On Monday night, two words disappointed students across campus: “liberal leave.” This message from HOYAlert announcing that the university would remain open despite an impending snowstorm was then contradicted hours later, when HOYAlert notified students, faculty and staff that Georgetown would in fact be closed Tuesday.

In this case, the second HOYAlert was a welcome contradiction. However, it seems unwise for the system to set a precedent of sending alerts before their contents are entirely certain. Students should be made aware of the procedures the Department of Emergency Management and Operational Continuity uses before sending a message to better understand when there is a possibility that an alert will be later overturned.

1038998752Of course, HOYAlert provides a valuable service in situations more serious than inclement weather. But in September, many students were surprised to not have received a HOYAlert via text warning them of a shooting at the Navy Yard, just miles from campus. Although students did receive an email, they were also notified that day via email of a public masturbation incident and numerous burglaries — all events that were far less consequential than the potential of a gunman near the university.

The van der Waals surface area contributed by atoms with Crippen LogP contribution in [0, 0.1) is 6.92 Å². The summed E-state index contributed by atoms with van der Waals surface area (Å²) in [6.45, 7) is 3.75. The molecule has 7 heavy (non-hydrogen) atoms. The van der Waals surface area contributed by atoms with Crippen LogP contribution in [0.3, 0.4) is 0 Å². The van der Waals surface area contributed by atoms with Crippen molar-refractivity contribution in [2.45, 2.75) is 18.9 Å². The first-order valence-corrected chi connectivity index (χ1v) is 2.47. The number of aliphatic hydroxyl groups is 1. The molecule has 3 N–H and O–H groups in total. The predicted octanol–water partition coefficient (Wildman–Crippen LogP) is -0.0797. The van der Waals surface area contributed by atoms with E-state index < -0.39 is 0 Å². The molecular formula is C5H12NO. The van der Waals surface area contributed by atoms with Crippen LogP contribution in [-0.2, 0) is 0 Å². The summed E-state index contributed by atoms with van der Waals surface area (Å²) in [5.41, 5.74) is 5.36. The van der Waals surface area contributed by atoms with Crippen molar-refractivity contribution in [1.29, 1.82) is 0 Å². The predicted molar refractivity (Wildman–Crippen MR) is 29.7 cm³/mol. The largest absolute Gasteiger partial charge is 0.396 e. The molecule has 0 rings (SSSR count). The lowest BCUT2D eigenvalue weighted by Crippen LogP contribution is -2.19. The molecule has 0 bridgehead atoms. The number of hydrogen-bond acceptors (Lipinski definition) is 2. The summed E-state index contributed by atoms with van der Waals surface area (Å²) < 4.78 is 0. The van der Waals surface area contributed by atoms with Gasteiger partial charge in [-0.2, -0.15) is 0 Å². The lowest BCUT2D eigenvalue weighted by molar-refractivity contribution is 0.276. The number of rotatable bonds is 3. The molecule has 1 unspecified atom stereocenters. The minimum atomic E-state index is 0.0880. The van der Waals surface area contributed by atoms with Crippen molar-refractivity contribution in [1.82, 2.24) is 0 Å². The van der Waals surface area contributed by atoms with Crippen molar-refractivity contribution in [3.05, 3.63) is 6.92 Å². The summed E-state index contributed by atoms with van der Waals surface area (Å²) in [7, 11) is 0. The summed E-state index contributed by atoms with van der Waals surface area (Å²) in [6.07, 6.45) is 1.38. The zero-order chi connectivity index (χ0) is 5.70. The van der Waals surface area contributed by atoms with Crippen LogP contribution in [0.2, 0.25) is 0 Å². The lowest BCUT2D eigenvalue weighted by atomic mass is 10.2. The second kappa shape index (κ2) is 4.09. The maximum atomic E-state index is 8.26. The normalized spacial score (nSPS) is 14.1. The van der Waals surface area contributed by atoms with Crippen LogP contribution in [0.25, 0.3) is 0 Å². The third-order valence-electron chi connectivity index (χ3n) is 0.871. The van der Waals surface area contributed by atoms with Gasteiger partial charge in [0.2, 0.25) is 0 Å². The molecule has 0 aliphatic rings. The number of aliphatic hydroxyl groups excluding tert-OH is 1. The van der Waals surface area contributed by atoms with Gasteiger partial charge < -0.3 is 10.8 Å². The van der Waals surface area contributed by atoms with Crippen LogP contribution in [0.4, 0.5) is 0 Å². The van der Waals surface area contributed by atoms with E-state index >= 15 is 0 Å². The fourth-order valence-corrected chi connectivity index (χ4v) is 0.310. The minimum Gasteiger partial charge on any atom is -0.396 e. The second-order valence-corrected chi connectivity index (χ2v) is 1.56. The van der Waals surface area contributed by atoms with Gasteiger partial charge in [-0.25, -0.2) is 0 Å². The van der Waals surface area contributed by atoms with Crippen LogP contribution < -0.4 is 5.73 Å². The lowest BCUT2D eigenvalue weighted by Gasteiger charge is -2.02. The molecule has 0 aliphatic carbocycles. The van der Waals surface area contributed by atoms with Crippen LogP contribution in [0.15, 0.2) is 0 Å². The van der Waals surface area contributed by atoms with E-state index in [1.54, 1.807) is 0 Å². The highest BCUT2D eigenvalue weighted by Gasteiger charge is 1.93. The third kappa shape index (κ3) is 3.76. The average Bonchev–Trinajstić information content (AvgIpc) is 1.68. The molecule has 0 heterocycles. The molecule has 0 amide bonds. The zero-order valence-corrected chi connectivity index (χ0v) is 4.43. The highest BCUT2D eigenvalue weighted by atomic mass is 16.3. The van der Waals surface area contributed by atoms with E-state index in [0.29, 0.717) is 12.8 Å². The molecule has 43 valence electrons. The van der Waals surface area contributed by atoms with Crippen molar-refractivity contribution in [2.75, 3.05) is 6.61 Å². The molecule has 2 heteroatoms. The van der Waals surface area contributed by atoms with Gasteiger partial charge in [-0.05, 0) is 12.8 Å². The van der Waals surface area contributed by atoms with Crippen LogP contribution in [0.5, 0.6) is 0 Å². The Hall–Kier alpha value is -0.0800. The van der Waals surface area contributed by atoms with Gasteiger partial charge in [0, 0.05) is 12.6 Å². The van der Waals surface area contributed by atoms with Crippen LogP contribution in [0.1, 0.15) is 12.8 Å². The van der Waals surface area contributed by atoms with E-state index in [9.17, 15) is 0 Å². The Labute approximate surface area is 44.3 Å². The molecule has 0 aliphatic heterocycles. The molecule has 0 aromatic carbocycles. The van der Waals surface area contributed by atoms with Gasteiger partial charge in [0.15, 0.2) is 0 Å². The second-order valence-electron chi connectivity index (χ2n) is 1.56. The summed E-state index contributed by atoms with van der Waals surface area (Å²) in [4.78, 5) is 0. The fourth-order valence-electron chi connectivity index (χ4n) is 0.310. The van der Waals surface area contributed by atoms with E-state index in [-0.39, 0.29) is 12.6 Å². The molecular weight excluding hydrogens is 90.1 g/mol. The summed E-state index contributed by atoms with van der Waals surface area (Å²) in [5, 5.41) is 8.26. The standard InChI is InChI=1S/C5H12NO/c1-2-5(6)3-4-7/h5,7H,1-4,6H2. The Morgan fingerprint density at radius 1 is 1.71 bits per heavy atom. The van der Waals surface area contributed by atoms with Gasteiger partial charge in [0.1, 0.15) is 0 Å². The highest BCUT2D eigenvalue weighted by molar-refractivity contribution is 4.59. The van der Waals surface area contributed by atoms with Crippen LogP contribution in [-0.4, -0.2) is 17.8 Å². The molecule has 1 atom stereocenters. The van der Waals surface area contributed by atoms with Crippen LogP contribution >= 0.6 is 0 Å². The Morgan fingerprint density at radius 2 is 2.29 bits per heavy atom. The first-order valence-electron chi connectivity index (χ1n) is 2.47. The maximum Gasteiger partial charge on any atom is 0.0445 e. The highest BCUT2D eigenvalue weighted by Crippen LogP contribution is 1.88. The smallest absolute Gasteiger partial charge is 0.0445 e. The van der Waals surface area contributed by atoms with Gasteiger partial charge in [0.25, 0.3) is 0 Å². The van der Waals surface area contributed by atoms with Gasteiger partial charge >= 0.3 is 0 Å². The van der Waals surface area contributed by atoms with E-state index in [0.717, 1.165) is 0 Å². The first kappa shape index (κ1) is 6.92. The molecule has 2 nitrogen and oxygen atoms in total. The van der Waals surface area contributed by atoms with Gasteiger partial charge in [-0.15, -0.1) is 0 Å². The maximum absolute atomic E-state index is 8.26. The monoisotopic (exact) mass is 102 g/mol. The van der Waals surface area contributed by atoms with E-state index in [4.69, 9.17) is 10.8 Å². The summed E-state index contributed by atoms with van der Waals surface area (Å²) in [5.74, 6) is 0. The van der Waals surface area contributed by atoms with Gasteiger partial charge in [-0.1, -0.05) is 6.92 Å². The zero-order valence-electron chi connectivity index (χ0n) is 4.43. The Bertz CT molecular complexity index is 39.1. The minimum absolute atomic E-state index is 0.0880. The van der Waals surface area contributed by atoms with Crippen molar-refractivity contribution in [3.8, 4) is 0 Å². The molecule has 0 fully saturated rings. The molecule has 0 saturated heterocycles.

Due to contradictory messages and inconsistent levels of gravity in HOYAlert texts, it is unclear what standard the alerts must meet before they are disseminated. DEMOC should make these standards transparent so that the student body can understand in what circumstances it will be alerted. As it stands, HOYAlert is a trusted source of emergency information at Georgetown. If DEMOC makes clear the method behind its messages, students, faculty and staff will be able to redouble that trust — both in times of crisis and when waiting for a snow day.

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